Your attempts to portray Richard as an anti-Semite just won’t go down. You know as well as the rest of us that when Israel is being criticized, it is not anti-Semitism. It is purely and simply, criticism of outlaw behavior of a state, not unlike criticism of the US, or the NATO counties when they illegally begin wars of aggression and exploitation.

        Also, your attempt to minimize Richard’s experience with Jews – of whatever stripe – and Judaism, is a red herring. How can you know what experience he has had, given your own narrow-minded sense of ‘reform’ Judaism? Your whole specious argument is nothing but innuendo. And when have you ever given Richard the benefit of the doubt? Betrayal? Your vicious, personal attacks betray the very precepts you attribute to the Torah.

      • Fred Skolnik August 23, 2016 at 6:21 am #

        Are you that afraid, Prof. Falk, to let me remind your readers what the language of antisemitism looks like? or to correct Mr. Schulman;s disingenuous assertion that antisemitism never plays a part in criticism of Israel? Saying it never does is as extreme as saying it always does.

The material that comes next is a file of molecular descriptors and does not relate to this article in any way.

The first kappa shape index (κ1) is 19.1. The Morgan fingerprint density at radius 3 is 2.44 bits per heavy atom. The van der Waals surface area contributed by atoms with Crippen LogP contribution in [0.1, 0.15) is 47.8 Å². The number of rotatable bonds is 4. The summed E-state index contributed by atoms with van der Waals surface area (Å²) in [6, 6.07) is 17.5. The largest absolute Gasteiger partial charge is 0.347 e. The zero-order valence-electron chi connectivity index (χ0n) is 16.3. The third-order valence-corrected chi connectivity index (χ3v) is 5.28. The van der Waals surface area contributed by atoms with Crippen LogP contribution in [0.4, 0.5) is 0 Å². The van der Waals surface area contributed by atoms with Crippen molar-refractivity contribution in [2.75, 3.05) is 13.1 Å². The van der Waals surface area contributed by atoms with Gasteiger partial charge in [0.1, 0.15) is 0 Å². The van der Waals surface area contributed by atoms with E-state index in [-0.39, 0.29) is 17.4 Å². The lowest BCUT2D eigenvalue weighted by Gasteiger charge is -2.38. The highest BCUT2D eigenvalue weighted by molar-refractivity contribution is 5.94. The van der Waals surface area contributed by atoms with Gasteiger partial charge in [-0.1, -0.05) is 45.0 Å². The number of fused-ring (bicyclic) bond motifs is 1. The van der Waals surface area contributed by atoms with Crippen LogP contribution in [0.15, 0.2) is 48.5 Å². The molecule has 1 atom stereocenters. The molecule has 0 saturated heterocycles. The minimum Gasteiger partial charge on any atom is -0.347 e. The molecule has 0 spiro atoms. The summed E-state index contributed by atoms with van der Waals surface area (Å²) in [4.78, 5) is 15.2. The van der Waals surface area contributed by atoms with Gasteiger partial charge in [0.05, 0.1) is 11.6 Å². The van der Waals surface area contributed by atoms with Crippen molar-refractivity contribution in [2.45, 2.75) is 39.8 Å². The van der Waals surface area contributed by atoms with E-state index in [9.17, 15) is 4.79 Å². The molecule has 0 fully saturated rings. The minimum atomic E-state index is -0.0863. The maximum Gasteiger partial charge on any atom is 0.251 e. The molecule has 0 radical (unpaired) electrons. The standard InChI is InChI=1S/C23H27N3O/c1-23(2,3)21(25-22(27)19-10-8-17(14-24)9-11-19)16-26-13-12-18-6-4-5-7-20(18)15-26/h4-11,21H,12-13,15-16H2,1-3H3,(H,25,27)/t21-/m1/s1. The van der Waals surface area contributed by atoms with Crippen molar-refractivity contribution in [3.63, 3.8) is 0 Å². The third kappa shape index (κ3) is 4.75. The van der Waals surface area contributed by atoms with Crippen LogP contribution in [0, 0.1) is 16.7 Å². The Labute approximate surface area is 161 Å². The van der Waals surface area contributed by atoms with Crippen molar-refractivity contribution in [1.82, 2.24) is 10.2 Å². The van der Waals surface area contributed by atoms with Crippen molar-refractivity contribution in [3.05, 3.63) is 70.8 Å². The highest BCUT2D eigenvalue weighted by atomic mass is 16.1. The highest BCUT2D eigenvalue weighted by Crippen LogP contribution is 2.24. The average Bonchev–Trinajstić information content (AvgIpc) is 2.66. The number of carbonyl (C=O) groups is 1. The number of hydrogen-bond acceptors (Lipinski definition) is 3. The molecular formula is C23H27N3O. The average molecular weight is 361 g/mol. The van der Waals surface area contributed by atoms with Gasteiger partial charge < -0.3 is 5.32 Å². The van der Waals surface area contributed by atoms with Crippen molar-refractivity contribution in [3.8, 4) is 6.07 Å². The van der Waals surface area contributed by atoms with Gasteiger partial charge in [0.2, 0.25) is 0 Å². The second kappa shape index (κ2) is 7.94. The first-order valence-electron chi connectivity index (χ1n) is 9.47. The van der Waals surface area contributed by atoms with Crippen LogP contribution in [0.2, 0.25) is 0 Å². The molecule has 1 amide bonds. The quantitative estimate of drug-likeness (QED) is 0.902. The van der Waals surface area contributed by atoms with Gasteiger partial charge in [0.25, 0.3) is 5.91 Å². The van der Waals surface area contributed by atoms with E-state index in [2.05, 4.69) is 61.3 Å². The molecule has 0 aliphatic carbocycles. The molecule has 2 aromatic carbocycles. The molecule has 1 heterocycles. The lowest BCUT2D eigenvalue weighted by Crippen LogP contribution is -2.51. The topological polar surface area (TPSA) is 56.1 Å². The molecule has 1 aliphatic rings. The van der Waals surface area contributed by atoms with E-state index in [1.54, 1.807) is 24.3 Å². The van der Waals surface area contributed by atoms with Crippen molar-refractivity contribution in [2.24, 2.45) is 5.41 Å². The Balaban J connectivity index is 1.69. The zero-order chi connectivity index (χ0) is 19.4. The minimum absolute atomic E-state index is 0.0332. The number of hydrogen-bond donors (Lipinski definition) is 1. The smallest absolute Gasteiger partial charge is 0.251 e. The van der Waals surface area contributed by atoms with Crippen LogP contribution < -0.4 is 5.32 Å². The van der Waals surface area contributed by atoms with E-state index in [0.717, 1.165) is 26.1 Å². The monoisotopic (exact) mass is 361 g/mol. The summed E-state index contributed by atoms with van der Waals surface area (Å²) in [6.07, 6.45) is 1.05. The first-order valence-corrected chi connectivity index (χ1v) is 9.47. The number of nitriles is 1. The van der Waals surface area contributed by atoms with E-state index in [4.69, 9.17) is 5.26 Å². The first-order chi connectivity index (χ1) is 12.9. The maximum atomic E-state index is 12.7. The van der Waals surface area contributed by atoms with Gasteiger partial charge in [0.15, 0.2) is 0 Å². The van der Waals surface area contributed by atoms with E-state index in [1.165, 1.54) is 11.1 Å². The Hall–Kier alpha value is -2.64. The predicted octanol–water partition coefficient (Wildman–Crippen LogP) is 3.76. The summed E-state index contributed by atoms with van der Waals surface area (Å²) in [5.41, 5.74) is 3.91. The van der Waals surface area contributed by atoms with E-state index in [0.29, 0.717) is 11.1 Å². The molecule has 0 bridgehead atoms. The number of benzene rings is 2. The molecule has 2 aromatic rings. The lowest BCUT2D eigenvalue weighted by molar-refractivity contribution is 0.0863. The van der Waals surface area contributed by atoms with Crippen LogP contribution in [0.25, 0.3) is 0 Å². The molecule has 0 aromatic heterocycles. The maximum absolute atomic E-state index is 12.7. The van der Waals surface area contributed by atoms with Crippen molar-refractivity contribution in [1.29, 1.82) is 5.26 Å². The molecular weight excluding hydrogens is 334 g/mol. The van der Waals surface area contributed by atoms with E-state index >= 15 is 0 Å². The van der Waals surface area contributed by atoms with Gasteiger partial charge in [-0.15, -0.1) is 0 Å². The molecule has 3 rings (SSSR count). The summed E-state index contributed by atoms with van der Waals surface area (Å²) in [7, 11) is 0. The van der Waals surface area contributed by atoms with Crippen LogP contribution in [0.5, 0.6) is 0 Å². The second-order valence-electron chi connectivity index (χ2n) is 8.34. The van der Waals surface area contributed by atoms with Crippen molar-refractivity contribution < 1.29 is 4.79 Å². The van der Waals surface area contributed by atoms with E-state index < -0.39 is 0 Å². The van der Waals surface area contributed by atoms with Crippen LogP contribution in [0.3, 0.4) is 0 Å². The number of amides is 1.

• Richard Falk August 23, 2016 at 7:15 am #

        Mr. Skolnik: This has nothing to do with fear, absolutely nothing. It is the opposite. Deflecting criticisms
        of Israel by claiming that critics are anti-Semites, which is an intimidating accusation, and should
        not be irresponsibly made in a post-Holocaust world. I have a clear conscience about my attitudes toward
        Jews, and for that matter, other ethnicities and nationalities, and resent this kind of smear that is the result of making